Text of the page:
How to copy and paste into and out of a terminal

The problem

In the Linux desktop environment, there are two methods of copying and pasting. These are known as selections in the X world and are:

The primary selection (highlight-to-copy and middle-click-to-paste) works well in most situations although some desktop applications do not accept pasting from the primary selection. I’m looking at you LibreOffice until very recently. They are not common and will always accept pasting from the clipboard selection.

The situation when I have experienced consistent problems is when I work in a terminal utility such as the undisputed champion of text editors nano. The problems that I’ve encountered are:

  1. Copying an entire document that is longer than the current window can display. This prevents highlighting the entire contents of the file preventing copying to either the primary or clipboard selections.
  2. CTRL-C-to-copy won’t work in a terminal as CTRL-C is a break. Also, CTRL-V is not assigned.

The solutions - Copying to and from the clipboard selection (CTRL+C-to-copy CTRL+V-to-paste)

The standard short cuts, CTRL+C and CTRL+V wont work but there are alternative shortcuts assigned to copy and past from the clipboard selection into a terminal. They are:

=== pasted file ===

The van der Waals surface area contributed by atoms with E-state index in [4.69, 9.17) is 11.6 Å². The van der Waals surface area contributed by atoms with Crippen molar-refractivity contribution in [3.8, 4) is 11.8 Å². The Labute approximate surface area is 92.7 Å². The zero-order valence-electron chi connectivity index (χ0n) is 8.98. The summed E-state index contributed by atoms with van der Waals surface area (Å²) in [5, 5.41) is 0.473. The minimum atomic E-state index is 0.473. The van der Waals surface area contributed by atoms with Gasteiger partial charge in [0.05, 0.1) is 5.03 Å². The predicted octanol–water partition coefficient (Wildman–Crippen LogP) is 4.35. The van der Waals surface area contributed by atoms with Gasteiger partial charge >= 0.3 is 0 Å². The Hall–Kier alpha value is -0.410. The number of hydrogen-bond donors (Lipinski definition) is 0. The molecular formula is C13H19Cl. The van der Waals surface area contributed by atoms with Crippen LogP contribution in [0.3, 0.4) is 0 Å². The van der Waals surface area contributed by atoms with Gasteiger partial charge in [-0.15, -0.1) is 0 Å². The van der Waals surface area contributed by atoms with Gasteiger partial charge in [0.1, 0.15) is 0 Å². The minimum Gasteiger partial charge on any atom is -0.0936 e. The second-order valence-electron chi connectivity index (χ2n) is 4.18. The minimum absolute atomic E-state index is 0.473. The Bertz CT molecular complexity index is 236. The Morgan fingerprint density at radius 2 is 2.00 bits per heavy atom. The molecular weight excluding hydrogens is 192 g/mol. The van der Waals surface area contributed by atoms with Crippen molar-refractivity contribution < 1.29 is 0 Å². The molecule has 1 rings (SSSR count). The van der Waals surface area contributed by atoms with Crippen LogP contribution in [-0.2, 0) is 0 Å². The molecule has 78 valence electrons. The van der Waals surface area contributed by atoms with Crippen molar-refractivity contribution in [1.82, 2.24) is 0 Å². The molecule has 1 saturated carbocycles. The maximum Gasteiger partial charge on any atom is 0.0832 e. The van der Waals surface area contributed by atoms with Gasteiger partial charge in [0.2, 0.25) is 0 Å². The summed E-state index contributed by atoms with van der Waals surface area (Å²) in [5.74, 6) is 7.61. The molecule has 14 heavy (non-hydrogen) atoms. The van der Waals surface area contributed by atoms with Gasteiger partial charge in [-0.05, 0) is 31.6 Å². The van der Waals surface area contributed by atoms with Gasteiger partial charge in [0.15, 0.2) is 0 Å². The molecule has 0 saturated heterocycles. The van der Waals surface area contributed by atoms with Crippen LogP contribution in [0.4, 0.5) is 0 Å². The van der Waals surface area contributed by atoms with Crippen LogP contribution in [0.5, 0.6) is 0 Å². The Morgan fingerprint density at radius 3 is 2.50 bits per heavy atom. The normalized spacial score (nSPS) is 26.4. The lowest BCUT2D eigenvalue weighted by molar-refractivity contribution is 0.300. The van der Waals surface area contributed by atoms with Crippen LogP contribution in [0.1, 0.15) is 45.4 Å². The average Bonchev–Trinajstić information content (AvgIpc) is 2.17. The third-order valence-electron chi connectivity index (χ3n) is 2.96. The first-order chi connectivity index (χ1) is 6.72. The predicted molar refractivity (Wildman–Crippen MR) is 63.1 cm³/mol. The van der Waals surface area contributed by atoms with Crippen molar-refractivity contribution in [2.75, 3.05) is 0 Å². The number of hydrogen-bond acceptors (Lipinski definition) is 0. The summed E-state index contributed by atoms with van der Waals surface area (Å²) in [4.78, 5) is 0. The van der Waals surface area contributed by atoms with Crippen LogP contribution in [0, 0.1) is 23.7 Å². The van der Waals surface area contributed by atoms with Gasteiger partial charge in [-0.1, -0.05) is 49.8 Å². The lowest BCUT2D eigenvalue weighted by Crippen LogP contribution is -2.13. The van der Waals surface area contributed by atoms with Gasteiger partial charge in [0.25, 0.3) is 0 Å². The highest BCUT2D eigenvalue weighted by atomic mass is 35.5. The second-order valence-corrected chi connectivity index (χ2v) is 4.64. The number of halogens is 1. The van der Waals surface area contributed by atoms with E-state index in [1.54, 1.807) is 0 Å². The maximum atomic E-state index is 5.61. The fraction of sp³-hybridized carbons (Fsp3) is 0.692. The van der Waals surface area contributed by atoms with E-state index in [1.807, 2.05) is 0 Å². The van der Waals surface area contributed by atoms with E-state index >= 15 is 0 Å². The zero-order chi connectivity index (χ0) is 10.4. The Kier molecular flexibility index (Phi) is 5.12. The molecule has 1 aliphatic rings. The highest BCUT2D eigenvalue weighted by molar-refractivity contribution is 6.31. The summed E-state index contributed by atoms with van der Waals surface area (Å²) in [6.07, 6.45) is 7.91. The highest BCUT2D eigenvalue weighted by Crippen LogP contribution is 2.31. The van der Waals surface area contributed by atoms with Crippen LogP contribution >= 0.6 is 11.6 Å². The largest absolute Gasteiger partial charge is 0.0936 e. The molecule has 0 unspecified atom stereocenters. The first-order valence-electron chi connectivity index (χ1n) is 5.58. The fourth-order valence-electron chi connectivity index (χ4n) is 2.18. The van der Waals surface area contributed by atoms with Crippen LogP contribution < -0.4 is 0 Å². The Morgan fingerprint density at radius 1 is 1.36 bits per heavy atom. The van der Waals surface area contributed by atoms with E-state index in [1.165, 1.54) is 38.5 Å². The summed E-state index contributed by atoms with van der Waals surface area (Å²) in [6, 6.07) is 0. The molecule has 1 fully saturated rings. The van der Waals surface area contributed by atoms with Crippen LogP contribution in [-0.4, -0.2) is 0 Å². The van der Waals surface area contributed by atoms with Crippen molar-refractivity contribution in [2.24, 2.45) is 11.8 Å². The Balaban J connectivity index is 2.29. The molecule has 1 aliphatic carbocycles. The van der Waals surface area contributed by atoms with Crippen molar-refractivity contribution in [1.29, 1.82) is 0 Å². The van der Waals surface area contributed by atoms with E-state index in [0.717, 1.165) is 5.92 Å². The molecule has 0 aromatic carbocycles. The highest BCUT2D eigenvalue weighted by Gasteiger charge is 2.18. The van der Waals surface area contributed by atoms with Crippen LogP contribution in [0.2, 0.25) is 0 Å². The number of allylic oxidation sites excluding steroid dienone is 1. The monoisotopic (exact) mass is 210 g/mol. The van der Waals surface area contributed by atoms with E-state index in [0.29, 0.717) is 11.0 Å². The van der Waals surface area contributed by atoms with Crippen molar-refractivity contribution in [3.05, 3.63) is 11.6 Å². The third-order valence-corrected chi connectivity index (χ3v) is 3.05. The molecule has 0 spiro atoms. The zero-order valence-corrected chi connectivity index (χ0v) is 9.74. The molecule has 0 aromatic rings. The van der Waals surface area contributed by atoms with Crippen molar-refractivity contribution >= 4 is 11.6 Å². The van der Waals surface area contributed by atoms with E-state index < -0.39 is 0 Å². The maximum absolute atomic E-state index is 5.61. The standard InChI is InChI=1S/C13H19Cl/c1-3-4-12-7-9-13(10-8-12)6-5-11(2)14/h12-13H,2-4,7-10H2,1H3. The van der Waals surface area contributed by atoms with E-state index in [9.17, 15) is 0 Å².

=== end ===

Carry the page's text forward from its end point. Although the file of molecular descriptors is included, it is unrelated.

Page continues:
Easy!

The solutions - Copying large documents to the clipboard

When your file is too large to highlight so you can’t copy it into either selection use the xclip utility. xclip takes standard input or a file and places it into a chosen selection.

For example, if you have a text file called report.txt and you want to put its contents into the primary selection (Highlight-to-copy and mouse-middle-click-to-paste) the following xclip command will work:

xclip -selection primary report.txt

If you want to use the clipboard selection (CTRL+C-to-copy CTRL+V-to-paste) instead then use:

xclip -selection clipboard report.txt

xclip will also accept standard input if what you want to copy something that isn’t in a file e.g.:

ps auxf | xclip -selection clipboard

Pasting isn’t usually a problem but xclip will also print the contents of a selection to standard output (stdout) with the -o option e.g.:

xclip -selection clipboard -o